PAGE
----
Tailor’s hams

When I first started sewing, I decided to make a Tailor’s ham and sleeve roll from the Merchant & Mills Sewing book. At the time I wasn’t entirely sure what a Tailor’s ham was used for, but it looked like a simple and achievable sew, so I went for it. I later discovered that it’s really useful! If you have a curved seam it’s rarely possible to press it properly on a flat ironing board, so the Tailor’s ham provides a sturdy curved surface for pressing crotch curves, bust darts, princess seams, and more.

Unfortunately, when I made my original Tailor’s ham I didn’t do a particularly good job. I hadn’t stuffed it very well so it wasn’t as sturdy as I needed it to be. I had also used a polyester fabric which meant that it couldn’t withstand high pressing temperatures. Also, I hadn’t snipped the seam allowance and the seams were puckered. So I made some new hams, and it was so much fun!

The completed Tailor’s hams

1. The fabric

I used an old cream bed sheet for the cotton lining, a charming sewing-themed white and blue printed cotton for the high temperature side, and a navy harris tweed wool for the other side. I re-used the sawdust from my original ham for the stuffing and I decided to make my new hams slightly smaller so that I would have enough sawdust to make an extra ‘boob ham’.

2. The patterns

I made three different types of ham:

  • Traditional Tailor’s ham. For this I used the excellent pattern tutorial video which was part of the 2021 Sewing Weekender from Claire Sews. I can’t put a link to the video because it was part of the sewing weekender which you need to pay for, but the video has loads of excellent tips and tricks for getting a professional finish. The key things I took away from it were:
    • The lining is important because it not only adds an extra layer of fabric to make the surface smoother, it also enables you to re-cover the ham when it becomes worn without needing to restuff it. However, if using a lining then it’s helpful to baste the lining and outer together at the hole where you are stuffing, otherwise the bits of sawdust get in between the layers.
    • It is worth spending a lot of time compacting the sawdust with a wooden spoon and it’s amazing how solid you can make your ham if you do it well. I found I needed to compress it down a lot to make the curved seams smooth at the one end. When you think you’ve stuffed it enough, stuff it some more.
  • Sleeve roll. For this I used the same dimensions as my original sleeve roll, taken from the Merchant & Mills Sewing book. I included a lining and made the opening at the end rather than the side, but otherwise it was the same. 
  • Boob ham. I made this based on the excellent blog guide from Kat Makes. She tells you how to draft the pattern based on your size, but also includes a free pattern that you can download if you want to speed the process up. I decided to draft my own.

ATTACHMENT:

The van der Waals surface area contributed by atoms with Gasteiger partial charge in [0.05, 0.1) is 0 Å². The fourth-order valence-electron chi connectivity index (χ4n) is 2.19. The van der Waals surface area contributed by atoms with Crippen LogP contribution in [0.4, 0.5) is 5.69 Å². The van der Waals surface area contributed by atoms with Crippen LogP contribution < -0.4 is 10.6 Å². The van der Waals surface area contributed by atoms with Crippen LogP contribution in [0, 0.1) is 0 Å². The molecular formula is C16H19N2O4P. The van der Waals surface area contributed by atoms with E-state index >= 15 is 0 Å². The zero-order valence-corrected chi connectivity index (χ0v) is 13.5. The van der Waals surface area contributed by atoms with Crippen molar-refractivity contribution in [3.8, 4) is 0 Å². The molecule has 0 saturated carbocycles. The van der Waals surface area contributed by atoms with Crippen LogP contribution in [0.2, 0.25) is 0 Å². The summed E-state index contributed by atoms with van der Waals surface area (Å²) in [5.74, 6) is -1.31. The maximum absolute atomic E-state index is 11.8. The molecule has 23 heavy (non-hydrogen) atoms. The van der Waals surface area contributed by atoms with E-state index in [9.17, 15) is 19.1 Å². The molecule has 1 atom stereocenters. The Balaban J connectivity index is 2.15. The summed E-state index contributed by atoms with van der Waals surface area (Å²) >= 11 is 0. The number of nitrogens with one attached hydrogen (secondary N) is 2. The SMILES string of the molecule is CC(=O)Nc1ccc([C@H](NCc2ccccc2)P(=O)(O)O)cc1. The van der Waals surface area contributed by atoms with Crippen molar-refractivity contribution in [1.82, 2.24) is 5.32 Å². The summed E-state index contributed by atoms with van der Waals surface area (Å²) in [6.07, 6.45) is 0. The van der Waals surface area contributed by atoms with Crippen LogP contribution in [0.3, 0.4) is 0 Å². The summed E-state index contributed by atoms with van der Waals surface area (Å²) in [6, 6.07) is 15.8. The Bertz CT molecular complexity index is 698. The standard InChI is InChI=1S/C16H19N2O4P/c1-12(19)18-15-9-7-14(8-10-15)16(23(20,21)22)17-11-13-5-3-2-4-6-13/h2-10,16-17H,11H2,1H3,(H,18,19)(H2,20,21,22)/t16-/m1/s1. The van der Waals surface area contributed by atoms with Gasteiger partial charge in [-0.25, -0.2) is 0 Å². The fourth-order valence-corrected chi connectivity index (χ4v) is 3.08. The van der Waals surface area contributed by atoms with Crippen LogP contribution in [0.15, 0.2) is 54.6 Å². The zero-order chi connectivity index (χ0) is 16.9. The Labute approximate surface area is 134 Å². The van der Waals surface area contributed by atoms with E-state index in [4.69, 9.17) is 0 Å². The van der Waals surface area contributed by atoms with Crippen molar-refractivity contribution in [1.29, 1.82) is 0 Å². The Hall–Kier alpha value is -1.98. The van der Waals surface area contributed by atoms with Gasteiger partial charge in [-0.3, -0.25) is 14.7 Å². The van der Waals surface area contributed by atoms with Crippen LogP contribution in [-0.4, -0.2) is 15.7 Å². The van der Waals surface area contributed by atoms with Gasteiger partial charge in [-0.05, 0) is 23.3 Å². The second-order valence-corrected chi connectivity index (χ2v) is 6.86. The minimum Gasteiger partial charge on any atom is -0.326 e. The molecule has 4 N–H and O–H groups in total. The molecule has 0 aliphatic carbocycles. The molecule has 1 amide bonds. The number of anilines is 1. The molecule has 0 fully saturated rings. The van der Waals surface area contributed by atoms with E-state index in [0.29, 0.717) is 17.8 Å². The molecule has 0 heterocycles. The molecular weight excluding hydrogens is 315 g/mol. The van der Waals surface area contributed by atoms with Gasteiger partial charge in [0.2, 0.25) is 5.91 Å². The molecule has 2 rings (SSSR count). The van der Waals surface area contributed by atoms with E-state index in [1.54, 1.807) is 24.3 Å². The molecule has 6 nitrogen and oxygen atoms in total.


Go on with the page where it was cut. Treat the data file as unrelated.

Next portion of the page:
Photo of the sleeve roll (left), boob ham (middle) and traditional Tailor’s ham (right).

3. The challenges

I didn’t have too many challenges with this sew, I just found it incredibly satisfying. I suppose it was a bit messy with all the sawdust stuffing, but I don’t mind a bit of mess. I enjoyed hand sewing the holes closed with tidy whipstitches and seeing it all come together. I found the boob ham the most fiddly of the three because I didn’t do a great job of drafting and it took me a while to get the sizing right. Also, to make sure it would sit flat I had used a piece of cardboard for the base (as Kat suggests), but I hadn’t chosen a very stiff piece of cardboard which meant once I’d stuffed it the base was quite distorted. To get around this I sewed a piece of foam to the base, which resolved the issue and it looks fine now. 

4. The final result

I’m delighted with these, and I know I’ll get so much use out of them. My favourite is the Tailor’s ham. I was able to stuff it well so it has some good curvature, and I’m pleased that the seams have turned out neatly.  Here are some close up photographs of it on the different sides:

The sleeve roll is probably my least favourite because I regret not stuffing it more. It’s not as bad as it used to be, but it’s the least firm of the three hams I’ve made. This sleeve roll is quite narrow compared to others I’ve seen online, but I prefer to have a narrow roll so that it can be used for children’s clothes as well as adult ones. The roll only needs to be the width of a seam after all. Here are some photos, with a close up of the whipstitching used to close up the ham at the end.

I’m really pleased with the boob ham, but I’m slightly worried that the seams on the surface of the ham will mark the fabric when pressing. So for fabrics which might mark I’ll need to remember to use something to cushion it. But other than that, I think it’s great and I can see myself using it a lot – particularly for princess seams. Here are some photos:

If you don’t have a Tailor’s ham, or any other type of ham, and think you might find it useful then I really recommend making one. It’s far cheaper than buying one, it’s a fun project, really doesn’t take very long to make, and it can make pressing so much easier. A great way to use up scraps of fabric as well.

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